Mark begins his Gospel by quoting from the Old Testament (cf. Mal. 3:1; Isa. 40:3) and introducing John the Baptist. Being the promised Elijah-like forerunner to the Messiah (cf. Mal. 4:5), the aim of John’s ministry was to prepare God’s people for the arrival of Jesus Christ (cf. Luke 1:76–77). Although John the Baptist is mentioned within all four Gospels, perhaps in Mark the nature of John’s service can be most clearly seen, as here we learn that John’s ministry of baptism was related to the gospel (cf. Mark 1:1), it entailed the preaching of repentance (cf. Mark 1:4a), it promised the remission of sins (cf. Mark 1:4b), and it resulted in people confessing their sins (cf. Mark 1:5). John’s unique wardrobe of camel’s hair and leather would have reminded his hearers of the prophets (cf. 2 Ki. 1:8) and his diet would have reminded them that he was a Nazarite (cf. Num. 6:1–13).
Beginning of Ministry (1:9–20)
Mark 1:9–20 records three important events in the beginning of Jesus’ ministry, including His baptism (cf. Mark 1:9–11), His temptation (cf. Mark 1:12–13), and His calling of the disciples (cf. Mark 1:14–20). The compact nature of Mark’s Gospel can be seen in that Mark takes 12 verses to describe what the other Gospel writers cover in much larger passages. Further, Mark curiously omits any reference to Jesus’ birth and ancestry. Note the use of the term “immediately,” which occurs for the first time in this Gospel at Mark 1:10. This word highlights the fast-paced nature of this book, as Mark uses the term “immediately” 40 times, while it appears 27 times in the other three Gospels combined. Highlights of this passage include the Trinitarian reference at Jesus’ baptism, the failed temptation of Christ, the content of Jesus’ message, and the calling of the first disciples.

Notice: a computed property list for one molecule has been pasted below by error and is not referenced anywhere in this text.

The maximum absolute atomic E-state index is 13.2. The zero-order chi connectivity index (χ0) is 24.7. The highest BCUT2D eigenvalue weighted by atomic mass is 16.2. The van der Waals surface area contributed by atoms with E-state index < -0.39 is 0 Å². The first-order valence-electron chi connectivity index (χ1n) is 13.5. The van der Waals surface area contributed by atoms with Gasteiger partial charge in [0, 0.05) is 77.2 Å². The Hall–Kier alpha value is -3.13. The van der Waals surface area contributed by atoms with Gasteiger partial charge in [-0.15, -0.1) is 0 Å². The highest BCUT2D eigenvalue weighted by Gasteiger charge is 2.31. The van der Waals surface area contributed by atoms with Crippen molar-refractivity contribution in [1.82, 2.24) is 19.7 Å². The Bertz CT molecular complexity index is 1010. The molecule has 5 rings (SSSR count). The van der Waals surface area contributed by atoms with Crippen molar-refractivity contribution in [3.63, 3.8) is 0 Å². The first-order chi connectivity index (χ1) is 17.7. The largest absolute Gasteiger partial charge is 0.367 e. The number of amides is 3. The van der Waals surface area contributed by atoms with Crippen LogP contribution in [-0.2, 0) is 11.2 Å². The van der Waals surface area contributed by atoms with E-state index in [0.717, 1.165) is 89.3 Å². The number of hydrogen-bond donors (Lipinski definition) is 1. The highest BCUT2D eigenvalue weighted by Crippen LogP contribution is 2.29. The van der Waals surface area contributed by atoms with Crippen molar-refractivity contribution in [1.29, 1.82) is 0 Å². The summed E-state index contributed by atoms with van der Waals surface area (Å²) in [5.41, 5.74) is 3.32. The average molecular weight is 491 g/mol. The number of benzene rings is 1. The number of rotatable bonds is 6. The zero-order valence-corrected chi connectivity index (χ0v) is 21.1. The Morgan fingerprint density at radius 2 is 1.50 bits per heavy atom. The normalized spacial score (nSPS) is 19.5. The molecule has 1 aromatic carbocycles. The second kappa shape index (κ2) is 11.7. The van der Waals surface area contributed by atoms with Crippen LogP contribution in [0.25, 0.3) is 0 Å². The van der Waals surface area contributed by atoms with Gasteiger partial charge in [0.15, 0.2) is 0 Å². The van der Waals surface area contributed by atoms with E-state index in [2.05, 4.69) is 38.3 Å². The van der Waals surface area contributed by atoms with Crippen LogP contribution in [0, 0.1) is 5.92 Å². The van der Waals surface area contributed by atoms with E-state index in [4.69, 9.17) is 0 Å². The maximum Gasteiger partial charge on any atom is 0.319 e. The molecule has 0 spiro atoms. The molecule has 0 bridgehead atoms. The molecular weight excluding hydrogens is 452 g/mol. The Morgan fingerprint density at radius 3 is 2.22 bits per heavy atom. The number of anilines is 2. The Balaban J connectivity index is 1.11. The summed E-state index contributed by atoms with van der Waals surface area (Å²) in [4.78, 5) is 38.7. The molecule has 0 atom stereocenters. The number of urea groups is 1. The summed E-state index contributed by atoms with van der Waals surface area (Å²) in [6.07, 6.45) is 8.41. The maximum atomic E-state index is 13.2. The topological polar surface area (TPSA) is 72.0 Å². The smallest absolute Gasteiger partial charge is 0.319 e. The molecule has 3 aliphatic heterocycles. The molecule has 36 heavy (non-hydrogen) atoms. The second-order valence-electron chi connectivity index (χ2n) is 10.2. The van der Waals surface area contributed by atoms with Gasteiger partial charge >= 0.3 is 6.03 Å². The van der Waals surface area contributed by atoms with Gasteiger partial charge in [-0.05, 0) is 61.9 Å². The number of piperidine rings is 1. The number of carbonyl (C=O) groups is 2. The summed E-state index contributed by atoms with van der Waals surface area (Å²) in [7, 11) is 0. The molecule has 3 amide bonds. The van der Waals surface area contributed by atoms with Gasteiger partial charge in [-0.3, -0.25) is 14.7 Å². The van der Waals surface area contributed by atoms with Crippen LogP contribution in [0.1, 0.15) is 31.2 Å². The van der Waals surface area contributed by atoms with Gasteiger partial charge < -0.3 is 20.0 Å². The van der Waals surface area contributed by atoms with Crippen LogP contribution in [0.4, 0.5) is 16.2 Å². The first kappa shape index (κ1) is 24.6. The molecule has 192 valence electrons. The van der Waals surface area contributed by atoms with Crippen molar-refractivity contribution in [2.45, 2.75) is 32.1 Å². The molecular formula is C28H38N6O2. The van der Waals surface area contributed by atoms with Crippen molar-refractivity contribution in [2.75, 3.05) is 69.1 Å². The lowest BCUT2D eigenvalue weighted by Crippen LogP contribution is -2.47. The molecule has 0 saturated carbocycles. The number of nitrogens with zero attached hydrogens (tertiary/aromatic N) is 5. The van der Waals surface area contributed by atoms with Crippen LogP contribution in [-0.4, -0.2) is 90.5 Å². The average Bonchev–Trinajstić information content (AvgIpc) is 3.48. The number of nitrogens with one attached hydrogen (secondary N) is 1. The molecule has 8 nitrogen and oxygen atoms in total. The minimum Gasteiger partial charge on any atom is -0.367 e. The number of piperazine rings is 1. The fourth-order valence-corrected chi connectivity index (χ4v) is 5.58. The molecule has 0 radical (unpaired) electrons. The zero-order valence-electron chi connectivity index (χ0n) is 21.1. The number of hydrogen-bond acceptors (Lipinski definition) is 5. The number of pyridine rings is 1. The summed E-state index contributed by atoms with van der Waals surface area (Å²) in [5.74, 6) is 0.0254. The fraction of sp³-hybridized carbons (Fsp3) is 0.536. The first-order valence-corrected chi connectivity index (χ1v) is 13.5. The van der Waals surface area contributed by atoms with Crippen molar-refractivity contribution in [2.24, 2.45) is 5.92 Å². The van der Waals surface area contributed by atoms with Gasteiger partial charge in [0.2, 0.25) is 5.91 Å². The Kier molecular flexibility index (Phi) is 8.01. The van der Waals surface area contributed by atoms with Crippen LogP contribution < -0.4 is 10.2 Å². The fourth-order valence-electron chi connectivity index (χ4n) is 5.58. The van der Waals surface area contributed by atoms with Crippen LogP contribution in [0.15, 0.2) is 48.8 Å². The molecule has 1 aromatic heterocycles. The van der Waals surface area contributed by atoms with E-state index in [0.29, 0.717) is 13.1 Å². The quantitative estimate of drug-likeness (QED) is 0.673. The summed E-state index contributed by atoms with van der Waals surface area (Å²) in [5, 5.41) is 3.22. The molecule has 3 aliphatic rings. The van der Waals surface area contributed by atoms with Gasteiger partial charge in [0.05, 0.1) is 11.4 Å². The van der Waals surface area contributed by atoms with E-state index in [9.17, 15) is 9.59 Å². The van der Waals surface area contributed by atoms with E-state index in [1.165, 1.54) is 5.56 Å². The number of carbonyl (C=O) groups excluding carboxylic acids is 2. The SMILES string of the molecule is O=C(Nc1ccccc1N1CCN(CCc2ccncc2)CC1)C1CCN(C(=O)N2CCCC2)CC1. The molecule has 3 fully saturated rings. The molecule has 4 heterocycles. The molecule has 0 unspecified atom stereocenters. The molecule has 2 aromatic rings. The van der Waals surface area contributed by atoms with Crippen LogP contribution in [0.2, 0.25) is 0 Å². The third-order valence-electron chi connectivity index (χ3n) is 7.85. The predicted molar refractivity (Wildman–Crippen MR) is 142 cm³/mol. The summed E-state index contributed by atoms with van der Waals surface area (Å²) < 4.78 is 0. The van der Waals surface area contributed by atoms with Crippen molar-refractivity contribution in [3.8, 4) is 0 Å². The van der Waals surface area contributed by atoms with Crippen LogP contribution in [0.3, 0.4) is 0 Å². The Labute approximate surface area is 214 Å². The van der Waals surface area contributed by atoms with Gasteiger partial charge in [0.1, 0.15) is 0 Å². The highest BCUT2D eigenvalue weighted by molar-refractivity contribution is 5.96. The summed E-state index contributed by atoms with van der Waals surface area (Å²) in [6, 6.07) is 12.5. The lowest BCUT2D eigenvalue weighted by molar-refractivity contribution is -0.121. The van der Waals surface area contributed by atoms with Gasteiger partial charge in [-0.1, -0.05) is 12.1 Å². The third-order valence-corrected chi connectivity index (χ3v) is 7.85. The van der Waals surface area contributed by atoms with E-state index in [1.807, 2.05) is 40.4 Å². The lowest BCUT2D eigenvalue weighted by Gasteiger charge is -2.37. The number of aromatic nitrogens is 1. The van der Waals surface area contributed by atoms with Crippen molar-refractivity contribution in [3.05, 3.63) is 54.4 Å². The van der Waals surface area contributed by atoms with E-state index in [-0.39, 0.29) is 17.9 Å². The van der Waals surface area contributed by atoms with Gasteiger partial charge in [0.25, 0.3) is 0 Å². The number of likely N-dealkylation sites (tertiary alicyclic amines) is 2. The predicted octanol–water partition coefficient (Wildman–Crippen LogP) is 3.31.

Miracles within Ministry (1:21–45)
The Gospel narratives report 37 separate miracles of Jesus. Of these 37 miracles, Mark records 19 of them, including two that are only found in the Gospel of Mark—that is, the healing of a deaf-mute man (cf. Mark 7:31–37) and the healing of blind man at Bethsaida (cf. Mark 8:22–26). After narrating the beginning of Jesus’ ministry, in 25 short verses, Mark records a flourish of 4 miracles of Jesus, which are: the healing of a demon-possessed man in a synagogue in Galilee (cf. Mark 1:21–28), the healing of Peter’s mother-in-law (cf. Mark 1:29–31), the healing of many people one evening in Capernaum (cf. Mark 1:32–40), and the cleansing of a leper (cf. Mark 1:40–45). The early, brief, and successive recording of these miracles is likely Mark’s attempt to grab the attention of his Roman readers, who were very action-oriented and were drawn to the phenomenological.
- Among all four Gospels, what makes the Gospel of Mark unique? How do the four Gospels compare to one another in content, audience, and style?
- Do you think the people being baptized by John were authentic believers? Were John’s followers indwelt by the Holy Spirit (cf. Mark 1:8)?
- Since Jesus was the sinless lamb of God (cf. John 1:29), why did He need to be baptized by John? Do you think John immediately knew Jesus identity?
- Why do you think Mark begins his Gospel by recording four of Jesus’ miracles? Is the fact that Mark omits narrative, such as Jesus’ birth, problematic?
- What is the purpose of Jesus’ miracles? Why were miracles so common during Jesus’ earthly ministry, but are rare in the modern church?